1993-03-01
Technical Paper
930004
Hans-Jörg Mathony, Karl-Heinz Kaiser, Jan Unruh
Abstract Serial communication by means of CAN is being used more and more for data transfer between in-vehicle control units to link components of the drive train, body electronics and mobile communication electronics. In order to design distributed electronic systems, software engineers today must not only develop the application software but also supply the communication software to handle the communication hardware, thereby reinventing the wheel with each new application software package. This procedure is inefficient as it leads to hardly reusable special solutions. To avoid incompatibilities between the modules of a distributed system a lot of additional coordination work must be done during the design phase. As a consequence, each new software package is faced with additional costs for the indispensible tests of the communication software. This paper describes a network architecture that has been designed for CAN systems.
1995-02-01
Technical Paper
950757
Martin Maier, Klaus Müller
The transition from the multi-component ABS2 design to the one housing concept of ABS5.0 represented a significant step in improving the ABS unit. ABS5.3 is the successor of ABS5.0 to achieve a highly compact, light weight inexpensive design, for the broad use of ABS in all passenger cars and light trucks. New technologies applied are the staking technique for hydraulic components, the use of microhybrid electronics design and solenoid coils being integrated within the attached electronic control unit. The unit can be manufactured in global alliance achieved by simultaneous engineering, applying CAD, FE-analysis, flow calculation and simulation, noise analysis and quality assurance which includes FMEA, error simulation, durability tests and the dry testing concept. The ABS5.3 design can be easily expanded to Traction Control (ASR).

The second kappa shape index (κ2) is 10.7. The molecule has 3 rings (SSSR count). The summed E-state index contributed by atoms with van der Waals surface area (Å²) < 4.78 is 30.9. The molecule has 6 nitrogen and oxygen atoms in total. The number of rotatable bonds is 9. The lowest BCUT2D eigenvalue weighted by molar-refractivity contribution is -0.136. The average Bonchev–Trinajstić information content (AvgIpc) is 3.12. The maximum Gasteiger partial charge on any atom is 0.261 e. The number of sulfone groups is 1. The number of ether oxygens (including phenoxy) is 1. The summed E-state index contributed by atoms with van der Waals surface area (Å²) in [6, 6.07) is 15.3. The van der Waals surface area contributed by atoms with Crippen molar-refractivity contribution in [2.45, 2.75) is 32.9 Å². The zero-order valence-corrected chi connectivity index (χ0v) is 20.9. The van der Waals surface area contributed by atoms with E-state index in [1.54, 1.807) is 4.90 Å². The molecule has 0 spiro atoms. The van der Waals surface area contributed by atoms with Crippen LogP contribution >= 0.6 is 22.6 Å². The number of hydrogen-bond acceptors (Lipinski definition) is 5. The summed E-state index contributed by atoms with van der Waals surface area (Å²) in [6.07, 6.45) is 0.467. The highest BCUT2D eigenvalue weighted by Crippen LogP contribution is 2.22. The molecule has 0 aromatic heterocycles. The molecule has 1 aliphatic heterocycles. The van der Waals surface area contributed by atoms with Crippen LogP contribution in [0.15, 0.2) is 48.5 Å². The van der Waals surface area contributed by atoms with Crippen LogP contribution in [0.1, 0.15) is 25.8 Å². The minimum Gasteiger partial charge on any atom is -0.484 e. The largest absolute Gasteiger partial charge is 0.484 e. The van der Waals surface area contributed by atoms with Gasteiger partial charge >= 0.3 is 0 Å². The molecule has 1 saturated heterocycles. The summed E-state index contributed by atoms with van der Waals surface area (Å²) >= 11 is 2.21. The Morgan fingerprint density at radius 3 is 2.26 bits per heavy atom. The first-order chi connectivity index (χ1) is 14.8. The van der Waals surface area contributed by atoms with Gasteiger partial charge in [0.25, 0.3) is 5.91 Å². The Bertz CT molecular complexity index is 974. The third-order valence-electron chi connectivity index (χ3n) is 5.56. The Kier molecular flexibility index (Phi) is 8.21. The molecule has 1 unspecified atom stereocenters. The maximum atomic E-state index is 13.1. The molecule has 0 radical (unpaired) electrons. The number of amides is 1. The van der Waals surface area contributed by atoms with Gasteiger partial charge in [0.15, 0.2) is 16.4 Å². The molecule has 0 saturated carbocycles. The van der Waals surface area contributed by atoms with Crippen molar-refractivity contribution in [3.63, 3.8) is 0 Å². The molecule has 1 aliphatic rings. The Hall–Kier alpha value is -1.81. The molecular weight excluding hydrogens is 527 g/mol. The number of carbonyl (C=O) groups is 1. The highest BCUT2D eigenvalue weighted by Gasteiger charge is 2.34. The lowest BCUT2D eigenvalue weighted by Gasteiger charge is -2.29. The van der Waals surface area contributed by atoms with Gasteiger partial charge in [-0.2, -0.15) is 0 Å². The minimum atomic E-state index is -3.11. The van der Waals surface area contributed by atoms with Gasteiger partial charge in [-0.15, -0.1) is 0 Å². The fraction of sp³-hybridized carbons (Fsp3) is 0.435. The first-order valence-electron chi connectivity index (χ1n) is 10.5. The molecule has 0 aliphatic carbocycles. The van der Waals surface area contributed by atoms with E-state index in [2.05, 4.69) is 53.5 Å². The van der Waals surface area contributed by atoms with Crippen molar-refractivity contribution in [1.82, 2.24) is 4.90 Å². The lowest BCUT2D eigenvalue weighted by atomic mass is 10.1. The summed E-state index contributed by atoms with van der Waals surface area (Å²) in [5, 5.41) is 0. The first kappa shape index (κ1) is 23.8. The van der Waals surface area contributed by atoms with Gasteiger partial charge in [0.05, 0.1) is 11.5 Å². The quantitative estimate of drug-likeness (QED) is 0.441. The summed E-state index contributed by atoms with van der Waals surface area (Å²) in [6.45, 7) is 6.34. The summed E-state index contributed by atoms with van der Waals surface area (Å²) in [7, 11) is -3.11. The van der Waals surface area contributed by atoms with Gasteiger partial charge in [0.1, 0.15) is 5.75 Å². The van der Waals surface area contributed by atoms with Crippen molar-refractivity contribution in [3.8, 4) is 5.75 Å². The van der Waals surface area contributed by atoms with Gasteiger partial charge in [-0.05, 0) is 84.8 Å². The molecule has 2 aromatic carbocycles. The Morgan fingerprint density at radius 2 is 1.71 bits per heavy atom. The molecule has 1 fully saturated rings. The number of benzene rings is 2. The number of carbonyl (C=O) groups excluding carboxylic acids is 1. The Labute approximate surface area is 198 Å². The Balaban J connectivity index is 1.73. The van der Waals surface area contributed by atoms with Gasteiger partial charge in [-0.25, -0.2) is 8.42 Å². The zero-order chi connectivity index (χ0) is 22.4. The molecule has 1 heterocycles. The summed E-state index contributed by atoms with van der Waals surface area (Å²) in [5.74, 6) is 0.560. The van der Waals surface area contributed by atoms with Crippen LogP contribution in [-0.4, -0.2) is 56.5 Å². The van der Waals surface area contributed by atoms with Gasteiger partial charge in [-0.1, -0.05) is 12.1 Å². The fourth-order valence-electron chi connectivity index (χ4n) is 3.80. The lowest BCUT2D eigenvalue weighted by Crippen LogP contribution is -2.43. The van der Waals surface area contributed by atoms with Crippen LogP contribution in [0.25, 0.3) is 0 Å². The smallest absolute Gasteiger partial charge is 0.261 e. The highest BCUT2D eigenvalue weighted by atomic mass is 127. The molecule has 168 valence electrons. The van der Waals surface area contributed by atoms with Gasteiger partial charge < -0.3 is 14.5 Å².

1995-02-01
Technical Paper
950433
Uwe Konzelmann, Hans Hecht, Manfred Lembke
A new mass air flow meter, using a sensor element based on micro silicon technology, is presented. The sensor is able to detect the amount and direction of air flow. It is located in an aerodynamic bypass, which acts as a nonlinear filter. This enables the mass air flow meter to correctly determine the air mass aspirated by a four cylinder engine, even in the case where, due to strong oscillations of the flow, timewise backflow occurs near the measuring position. Results of laboratory and engine tests will be presented.